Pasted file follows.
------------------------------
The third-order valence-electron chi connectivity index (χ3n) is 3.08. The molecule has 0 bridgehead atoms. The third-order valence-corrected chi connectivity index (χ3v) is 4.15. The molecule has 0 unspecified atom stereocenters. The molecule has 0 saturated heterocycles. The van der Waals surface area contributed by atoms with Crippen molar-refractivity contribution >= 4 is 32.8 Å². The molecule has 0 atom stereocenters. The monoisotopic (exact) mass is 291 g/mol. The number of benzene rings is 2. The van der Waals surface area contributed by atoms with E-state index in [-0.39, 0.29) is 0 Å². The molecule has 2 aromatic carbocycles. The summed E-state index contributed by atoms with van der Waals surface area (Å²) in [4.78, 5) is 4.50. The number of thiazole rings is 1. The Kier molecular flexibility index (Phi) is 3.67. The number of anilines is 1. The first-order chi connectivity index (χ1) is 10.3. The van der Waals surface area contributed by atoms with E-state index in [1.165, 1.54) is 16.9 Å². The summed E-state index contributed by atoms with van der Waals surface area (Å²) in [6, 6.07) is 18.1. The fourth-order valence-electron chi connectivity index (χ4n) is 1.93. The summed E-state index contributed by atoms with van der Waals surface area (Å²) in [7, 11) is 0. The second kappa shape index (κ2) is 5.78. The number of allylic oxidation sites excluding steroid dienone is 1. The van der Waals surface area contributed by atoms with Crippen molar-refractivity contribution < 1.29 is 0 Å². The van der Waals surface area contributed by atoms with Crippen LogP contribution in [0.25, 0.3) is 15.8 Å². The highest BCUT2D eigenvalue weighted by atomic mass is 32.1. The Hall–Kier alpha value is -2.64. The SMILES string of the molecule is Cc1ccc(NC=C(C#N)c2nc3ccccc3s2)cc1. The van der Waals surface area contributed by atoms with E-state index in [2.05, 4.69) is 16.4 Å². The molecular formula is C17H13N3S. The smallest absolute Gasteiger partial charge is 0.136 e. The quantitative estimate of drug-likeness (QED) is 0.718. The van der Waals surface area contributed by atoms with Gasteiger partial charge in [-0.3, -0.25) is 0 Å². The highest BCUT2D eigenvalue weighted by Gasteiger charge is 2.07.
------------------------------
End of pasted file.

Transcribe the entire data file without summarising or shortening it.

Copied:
The third-order valence-electron chi connectivity index (χ3n) is 3.08. The molecule has 0 bridgehead atoms. The third-order valence-corrected chi connectivity index (χ3v) is 4.15. The molecule has 0 unspecified atom stereocenters. The molecule has 0 saturated heterocycles. The van der Waals surface area contributed by atoms with Crippen molar-refractivity contribution >= 4 is 32.8 Å². The molecule has 0 atom stereocenters. The monoisotopic (exact) mass is 291 g/mol. The number of benzene rings is 2. The van der Waals surface area contributed by atoms with E-state index in [-0.39, 0.29) is 0 Å². The molecule has 2 aromatic carbocycles. The summed E-state index contributed by atoms with van der Waals surface area (Å²) in [4.78, 5) is 4.50. The number of thiazole rings is 1. The Kier molecular flexibility index (Phi) is 3.67. The number of anilines is 1. The first-order chi connectivity index (χ1) is 10.3. The van der Waals surface area contributed by atoms with E-state index in [1.165, 1.54) is 16.9 Å². The summed E-state index contributed by atoms with van der Waals surface area (Å²) in [6, 6.07) is 18.1. The fourth-order valence-electron chi connectivity index (χ4n) is 1.93. The summed E-state index contributed by atoms with van der Waals surface area (Å²) in [7, 11) is 0. The second kappa shape index (κ2) is 5.78. The number of allylic oxidation sites excluding steroid dienone is 1. The van der Waals surface area contributed by atoms with Crippen molar-refractivity contribution < 1.29 is 0 Å². The van der Waals surface area contributed by atoms with Crippen LogP contribution in [0.25, 0.3) is 15.8 Å². The highest BCUT2D eigenvalue weighted by atomic mass is 32.1. The Hall–Kier alpha value is -2.64. The SMILES string of the molecule is Cc1ccc(NC=C(C#N)c2nc3ccccc3s2)cc1. The van der Waals surface area contributed by atoms with E-state index in [2.05, 4.69) is 16.4 Å². The molecular formula is C17H13N3S. The smallest absolute Gasteiger partial charge is 0.136 e. The quantitative estimate of drug-likeness (QED) is 0.718. The van der Waals surface area contributed by atoms with Gasteiger partial charge in [-0.3, -0.25) is 0 Å². The highest BCUT2D eigenvalue weighted by Gasteiger charge is 2.07.